Goby

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So for some reason I’ve tried twice to keep a orange watchman goby ,
Been fine , made a bloody mess but did ok ,
But can’t seem to keep them past about 6 months ,
I do want and need a goby in the tank for sifting reasons so any ideas on what is the best choice , maybe having two that don’t sift sand like nutters but get along together ,
Dave
 8D

Amo Manik

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Reply #1

I have had a chalk goby for a few years similar behaviour as an orange goby.
is the goby just losing weight and going skinny? If so could be internal worms, quite common

ScapeEasy

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Reply #2

Esha ndx I can recommend for internal worms from my freshwater experience…
Bossed freshwater planted tanks so making the move...

Animal

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Reply #3

I have had a chalk goby for a few years similar behaviour as an orange goby.
is the goby just losing weight and going skinny? If so could be internal worms, quite common
Yeah sounds about right , loses weight and goes skinny then dies .
No other fish effected though just the goby .
Dave
 8D

Amo Manik

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Reply #4

Yeah sounds about right , loses weight and goes skinny then dies .
No other fish effected though just the goby .
Dave
 8D
Yeah sounds like Internal parasite, might be worth asking when you buy another if they have been treated for worms before purchasing.

ajm83

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Reply #5

Yeah they always seem to come in with worms.  I use three rounds of the higher dose of Sera Tremazol in quarantine before adding them to the tank.

They are a delicate fish though anyway, they also get spooked easily and injure themselves.  :(
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semiroundel

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Reply #6

Does this apply to blue cheeks too? I would by default have quarantined for a month before putting in tank, so I could treat first anyway.

ajm83

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Reply #7

Does this apply to blue cheeks too? I would by default have quarantined for a month before putting in tank, so I could treat first anyway.

Yes unfortunately, luckily Sera tremazol is easy to obtain and use
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semiroundel

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Reply #8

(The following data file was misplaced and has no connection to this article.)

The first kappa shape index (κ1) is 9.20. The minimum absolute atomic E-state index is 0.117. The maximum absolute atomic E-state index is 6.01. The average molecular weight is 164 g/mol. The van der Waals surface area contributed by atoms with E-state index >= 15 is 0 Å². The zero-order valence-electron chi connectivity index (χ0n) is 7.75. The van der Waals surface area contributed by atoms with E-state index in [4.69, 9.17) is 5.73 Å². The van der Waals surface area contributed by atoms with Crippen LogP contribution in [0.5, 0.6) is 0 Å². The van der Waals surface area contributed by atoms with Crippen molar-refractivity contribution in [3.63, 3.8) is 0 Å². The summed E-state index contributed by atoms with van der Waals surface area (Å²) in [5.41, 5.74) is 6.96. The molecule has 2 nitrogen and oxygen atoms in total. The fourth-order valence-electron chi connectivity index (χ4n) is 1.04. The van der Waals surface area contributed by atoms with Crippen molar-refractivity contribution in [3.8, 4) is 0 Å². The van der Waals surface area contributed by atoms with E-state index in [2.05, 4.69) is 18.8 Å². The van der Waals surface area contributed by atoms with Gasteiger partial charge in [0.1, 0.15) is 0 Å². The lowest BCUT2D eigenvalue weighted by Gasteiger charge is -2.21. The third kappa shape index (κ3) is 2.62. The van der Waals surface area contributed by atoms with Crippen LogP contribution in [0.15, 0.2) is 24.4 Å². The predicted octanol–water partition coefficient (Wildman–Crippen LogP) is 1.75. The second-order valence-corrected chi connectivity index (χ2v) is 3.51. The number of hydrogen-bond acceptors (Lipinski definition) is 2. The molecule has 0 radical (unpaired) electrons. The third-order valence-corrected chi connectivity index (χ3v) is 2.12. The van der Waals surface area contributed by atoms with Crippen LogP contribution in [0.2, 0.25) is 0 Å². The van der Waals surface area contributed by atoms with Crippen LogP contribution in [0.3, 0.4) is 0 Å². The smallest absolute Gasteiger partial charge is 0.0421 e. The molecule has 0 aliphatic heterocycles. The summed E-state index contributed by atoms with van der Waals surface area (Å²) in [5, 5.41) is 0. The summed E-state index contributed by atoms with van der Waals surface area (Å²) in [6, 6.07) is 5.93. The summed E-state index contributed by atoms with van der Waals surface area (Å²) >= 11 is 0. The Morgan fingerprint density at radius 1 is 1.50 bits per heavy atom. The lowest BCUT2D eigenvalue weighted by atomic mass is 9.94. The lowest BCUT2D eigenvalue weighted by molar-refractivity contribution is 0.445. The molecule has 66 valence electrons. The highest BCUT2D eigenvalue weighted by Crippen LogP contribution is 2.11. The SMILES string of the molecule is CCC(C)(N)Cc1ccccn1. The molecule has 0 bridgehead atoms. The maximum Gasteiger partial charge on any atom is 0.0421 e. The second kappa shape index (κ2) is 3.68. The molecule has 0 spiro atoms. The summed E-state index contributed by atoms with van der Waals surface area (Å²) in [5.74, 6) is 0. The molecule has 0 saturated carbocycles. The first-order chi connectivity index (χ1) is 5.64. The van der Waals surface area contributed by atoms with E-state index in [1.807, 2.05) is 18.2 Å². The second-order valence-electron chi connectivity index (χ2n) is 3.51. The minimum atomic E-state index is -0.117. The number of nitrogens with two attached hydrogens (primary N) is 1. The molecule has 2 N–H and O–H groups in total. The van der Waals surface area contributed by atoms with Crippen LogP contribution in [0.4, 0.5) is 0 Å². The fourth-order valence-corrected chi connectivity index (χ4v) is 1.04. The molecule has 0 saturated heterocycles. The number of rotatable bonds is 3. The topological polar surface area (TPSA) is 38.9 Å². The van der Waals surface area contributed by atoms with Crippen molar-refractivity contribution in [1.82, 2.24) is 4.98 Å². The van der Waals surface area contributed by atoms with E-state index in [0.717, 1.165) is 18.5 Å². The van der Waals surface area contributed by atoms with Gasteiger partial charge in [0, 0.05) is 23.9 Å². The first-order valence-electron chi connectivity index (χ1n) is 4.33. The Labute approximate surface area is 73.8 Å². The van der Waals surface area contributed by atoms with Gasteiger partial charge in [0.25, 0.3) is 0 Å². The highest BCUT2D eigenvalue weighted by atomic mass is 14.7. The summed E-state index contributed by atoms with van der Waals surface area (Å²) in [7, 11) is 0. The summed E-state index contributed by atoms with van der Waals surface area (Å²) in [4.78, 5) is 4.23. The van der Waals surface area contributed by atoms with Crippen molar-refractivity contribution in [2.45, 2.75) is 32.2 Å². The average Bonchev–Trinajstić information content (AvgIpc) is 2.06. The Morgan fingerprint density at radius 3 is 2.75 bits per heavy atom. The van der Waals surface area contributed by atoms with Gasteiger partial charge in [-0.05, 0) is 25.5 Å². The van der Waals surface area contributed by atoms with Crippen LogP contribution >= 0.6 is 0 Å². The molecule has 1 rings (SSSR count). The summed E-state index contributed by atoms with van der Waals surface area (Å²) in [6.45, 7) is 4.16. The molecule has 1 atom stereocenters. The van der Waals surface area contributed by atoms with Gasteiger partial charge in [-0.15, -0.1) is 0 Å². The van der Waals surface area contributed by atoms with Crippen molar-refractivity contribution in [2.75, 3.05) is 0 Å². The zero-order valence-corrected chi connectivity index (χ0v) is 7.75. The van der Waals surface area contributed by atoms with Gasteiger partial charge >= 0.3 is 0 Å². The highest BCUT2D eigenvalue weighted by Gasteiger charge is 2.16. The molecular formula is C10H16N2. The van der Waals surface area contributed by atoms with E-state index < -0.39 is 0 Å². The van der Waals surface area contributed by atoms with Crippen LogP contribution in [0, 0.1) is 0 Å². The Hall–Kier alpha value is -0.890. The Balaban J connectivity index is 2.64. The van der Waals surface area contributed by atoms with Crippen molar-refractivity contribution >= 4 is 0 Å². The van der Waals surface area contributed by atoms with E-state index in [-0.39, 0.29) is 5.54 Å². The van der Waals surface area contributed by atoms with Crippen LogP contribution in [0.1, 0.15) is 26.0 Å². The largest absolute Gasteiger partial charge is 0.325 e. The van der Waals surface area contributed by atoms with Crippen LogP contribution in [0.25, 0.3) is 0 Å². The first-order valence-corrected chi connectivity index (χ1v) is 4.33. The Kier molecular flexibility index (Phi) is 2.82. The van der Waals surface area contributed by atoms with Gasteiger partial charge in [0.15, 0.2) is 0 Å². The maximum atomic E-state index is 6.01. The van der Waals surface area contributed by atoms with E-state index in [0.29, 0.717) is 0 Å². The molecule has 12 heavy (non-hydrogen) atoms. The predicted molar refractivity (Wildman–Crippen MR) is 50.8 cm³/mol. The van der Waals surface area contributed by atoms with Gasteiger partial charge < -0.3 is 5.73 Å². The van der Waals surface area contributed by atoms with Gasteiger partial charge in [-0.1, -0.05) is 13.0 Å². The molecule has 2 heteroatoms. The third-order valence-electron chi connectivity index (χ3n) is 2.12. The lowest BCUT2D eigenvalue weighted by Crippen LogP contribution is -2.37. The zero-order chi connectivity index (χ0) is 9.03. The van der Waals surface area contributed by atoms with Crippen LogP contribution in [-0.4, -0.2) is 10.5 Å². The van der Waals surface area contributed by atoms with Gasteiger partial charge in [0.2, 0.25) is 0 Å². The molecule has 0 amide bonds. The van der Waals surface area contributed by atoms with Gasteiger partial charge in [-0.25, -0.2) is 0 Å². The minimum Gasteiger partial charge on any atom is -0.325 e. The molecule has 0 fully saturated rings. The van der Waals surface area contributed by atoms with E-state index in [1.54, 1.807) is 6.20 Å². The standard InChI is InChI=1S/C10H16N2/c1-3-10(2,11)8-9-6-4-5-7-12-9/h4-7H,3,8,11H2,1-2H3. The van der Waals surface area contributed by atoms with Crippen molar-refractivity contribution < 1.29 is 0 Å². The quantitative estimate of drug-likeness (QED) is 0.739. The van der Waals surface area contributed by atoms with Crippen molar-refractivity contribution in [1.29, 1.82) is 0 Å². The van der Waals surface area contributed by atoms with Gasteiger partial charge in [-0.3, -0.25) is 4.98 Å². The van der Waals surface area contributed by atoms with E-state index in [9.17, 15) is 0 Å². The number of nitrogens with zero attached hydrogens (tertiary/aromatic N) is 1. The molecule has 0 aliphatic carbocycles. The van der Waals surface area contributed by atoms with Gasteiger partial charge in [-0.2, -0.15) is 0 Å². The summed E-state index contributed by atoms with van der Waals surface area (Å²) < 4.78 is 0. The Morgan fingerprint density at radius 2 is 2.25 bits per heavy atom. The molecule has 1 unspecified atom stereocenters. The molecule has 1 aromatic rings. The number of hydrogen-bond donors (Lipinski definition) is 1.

Thanks @ajm83 when quarantining, should the quarantine tank have a layer of sand in it, and if it does, should that be sand removed from display tank, given that it'll have stuff to eat in it for the gobies? I'd have to quarantine both gobies for a month in a 2' square tank.

ajm83

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Reply #9

I did, but more to make them comfortable than for food tbh. I used a bunch of PVC 'tees' to act as caves for mine to hide in.

Food wise I've been lucky and all mine have taken mysis within a few days

Word of warning, they are very very jumpy!! I lowered the water height as I lost 2 puellaris by then jumping into the lid and hurting themselves 😔
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semiroundel

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Reply #10

@ajm83
Well the blue cheeks have been in quarantine around a month. I've done two Tremazol sessions with 80% water change after, you did three, was that necessary?
Also, I don't really want to stress them out, but is it recommended to do a prophylactic copper treatment also?
They are very shy and only come out of their tubes when they think I've put food in, so it might be difficult to see them to see if there's whitespot.
I want to give them the best chance of surviving especially as I have a sand bed too, so if you recommend a third Tremazol session, I'll do it, and if you think I should, a copper power trteatment for a couple of weeks too?

ajm83

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Reply #11

@ajm83
Well the blue cheeks have been in quarantine around a month. I've done two Tremazol sessions with 80% water change after, you did three, was that necessary?
Also, I don't really want to stress them out, but is it recommended to do a prophylactic copper treatment also?
They are very shy and only come out of their tubes when they think I've put food in, so it might be difficult to see them to see if there's whitespot.
I want to give them the best chance of surviving especially as I have a sand bed too, so if you recommend a third Tremazol session, I'll do it, and if you think I should, a copper power trteatment for a couple of weeks too?

Nice job 👍

In theory two treatments is enough as the first gets the adults, the second gets any newly hatched eggs (as long as you did them 7 days apart). Can't remember now but I probably did three either I was being a bit paranoid or cos i cocked the number of days between the treatments up. I really don't think it's necessary unless you're seeing signs of infection (stringy poo, lethargy,  scratching on rocks, yawning).

Gobies are naturally resistant to ich but can pass it on to other fish.  They are not sensitive to copper so I'd personally do 2 weeks just to make sure then get them in the display.

About the shyness,  mine was a lot more comfortable in the display than in the quarantine, guessing that more hiding places meant it felt safer 🤷‍♂️

Best of luck!
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